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Still Cleaning Bookshelves

I thought I’d better kick start the day with a tasty breakfast, even if it was a light one.  While husband went to collect the paper, I prepared fruit (tinned cherries, and fresh raspberries, banana and grapes) followed by a warmed brioche with blackcurrant jam for me, and a boiled egg with wholegrain granary bread for husband, and tea.  By the time we’d had that we didn’t even want extra toast with the lovely lemon & lime marmalade during the evening with a cup of tea.

After I’d tidied the kitchen, filled the dishwasher, filled the washing machine, and made the bed, I returned to the job of cleaning the bookshelves here in the study.  I find the ‘other’ side of the room is slightly easier to clean, although I don’t really know why.  I have removed a lot of small books from the top shelves and they will go into wicker baskets upstairs to make room for other books which I use more often.   I still had to part with 30 books and also I’ve parted with another bundle of magazines. I truly hate doing this, but  space is finite.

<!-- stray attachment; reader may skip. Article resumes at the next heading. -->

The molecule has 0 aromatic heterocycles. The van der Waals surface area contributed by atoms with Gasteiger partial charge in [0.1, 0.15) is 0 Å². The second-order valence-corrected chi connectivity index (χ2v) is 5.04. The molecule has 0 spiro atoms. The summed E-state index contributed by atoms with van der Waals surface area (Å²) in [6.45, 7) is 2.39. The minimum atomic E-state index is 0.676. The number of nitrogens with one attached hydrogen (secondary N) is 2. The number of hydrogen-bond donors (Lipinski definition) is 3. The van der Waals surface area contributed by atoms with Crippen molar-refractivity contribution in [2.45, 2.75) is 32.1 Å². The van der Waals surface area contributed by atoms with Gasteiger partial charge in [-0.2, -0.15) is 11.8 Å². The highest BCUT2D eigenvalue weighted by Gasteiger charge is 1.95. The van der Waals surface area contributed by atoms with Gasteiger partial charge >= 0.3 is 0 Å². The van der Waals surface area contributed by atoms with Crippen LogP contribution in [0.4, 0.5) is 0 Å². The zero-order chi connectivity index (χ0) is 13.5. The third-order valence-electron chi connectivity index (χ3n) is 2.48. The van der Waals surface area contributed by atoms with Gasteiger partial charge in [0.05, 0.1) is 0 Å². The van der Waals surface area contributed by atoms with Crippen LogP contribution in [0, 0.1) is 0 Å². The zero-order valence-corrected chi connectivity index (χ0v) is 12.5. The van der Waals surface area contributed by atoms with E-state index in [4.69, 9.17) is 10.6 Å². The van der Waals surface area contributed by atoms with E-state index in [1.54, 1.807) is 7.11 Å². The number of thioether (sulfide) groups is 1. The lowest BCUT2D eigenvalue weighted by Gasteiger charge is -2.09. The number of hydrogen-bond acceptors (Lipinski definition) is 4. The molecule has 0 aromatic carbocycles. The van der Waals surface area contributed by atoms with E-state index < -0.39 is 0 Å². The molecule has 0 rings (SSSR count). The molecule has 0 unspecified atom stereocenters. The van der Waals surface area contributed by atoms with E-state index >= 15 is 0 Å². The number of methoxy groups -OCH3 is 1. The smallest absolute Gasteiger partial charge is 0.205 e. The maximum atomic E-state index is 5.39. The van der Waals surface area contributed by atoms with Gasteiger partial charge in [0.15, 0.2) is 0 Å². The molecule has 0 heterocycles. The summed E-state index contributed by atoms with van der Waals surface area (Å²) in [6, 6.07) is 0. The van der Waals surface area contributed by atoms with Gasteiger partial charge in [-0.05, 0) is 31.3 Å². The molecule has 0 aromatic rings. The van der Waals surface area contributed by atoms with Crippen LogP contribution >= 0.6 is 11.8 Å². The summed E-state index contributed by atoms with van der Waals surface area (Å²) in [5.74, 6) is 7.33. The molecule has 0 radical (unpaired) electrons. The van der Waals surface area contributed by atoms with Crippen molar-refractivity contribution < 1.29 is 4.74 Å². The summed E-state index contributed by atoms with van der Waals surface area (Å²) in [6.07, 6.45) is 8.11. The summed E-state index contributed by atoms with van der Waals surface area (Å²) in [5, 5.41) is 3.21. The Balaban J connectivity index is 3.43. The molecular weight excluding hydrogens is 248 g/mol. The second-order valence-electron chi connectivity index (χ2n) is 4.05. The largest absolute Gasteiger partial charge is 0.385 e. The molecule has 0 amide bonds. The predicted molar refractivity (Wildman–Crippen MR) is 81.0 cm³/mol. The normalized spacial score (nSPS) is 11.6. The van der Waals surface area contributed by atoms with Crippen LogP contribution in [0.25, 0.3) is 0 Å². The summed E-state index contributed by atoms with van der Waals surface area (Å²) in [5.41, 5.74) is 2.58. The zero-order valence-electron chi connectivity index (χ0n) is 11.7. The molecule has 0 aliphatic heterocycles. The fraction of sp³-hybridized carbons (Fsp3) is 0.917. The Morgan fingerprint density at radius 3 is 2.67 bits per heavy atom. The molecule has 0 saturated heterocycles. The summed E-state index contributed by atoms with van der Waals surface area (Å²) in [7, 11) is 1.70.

Books and magazines (above) awaiting transportation to the charity shop in Torquay – appropriate that one of them is Clear Your Clutter with Feng Shui (I’m sure that won’t have escaped your notice!)  It’s years since Feng Shui was all the rage, isn’t it?  How trends date so!  When will “mindfulness” have had its day, or perhaps it already has, ha ha!

Anyway, the shelves have all now been cleaned and all that remains to be done is clean out my little cupboard next to where I sit at my computer, and also weed through some wicker baskets on the bench, and go through some files that need weeding, too. Then clean the windowsill, vacuum the Venetian blind, wash the windows on the inside (our window cleaner does the exterior), vacuum the carpet, add some flowers, and the job will be done.

Photo taken yesterday (above)

Photo taken today (above)

Above, the bookshelves next to where husband sits.  I will explain the ‘gap’ in the bookshelves, where there are now piles of magazines and overflow books, and some files:  when husband first retired he did contract work for his company. He was a senior design engineer and he made the bookshelves thus so that his large A1 printer for design work could sit there.  When he gave up contract work a year or two after he retired, there was no need of this large machine, so the space is now used for my magazines and large books.  He could fill the space with more shelves, but we find it just as useful as it is.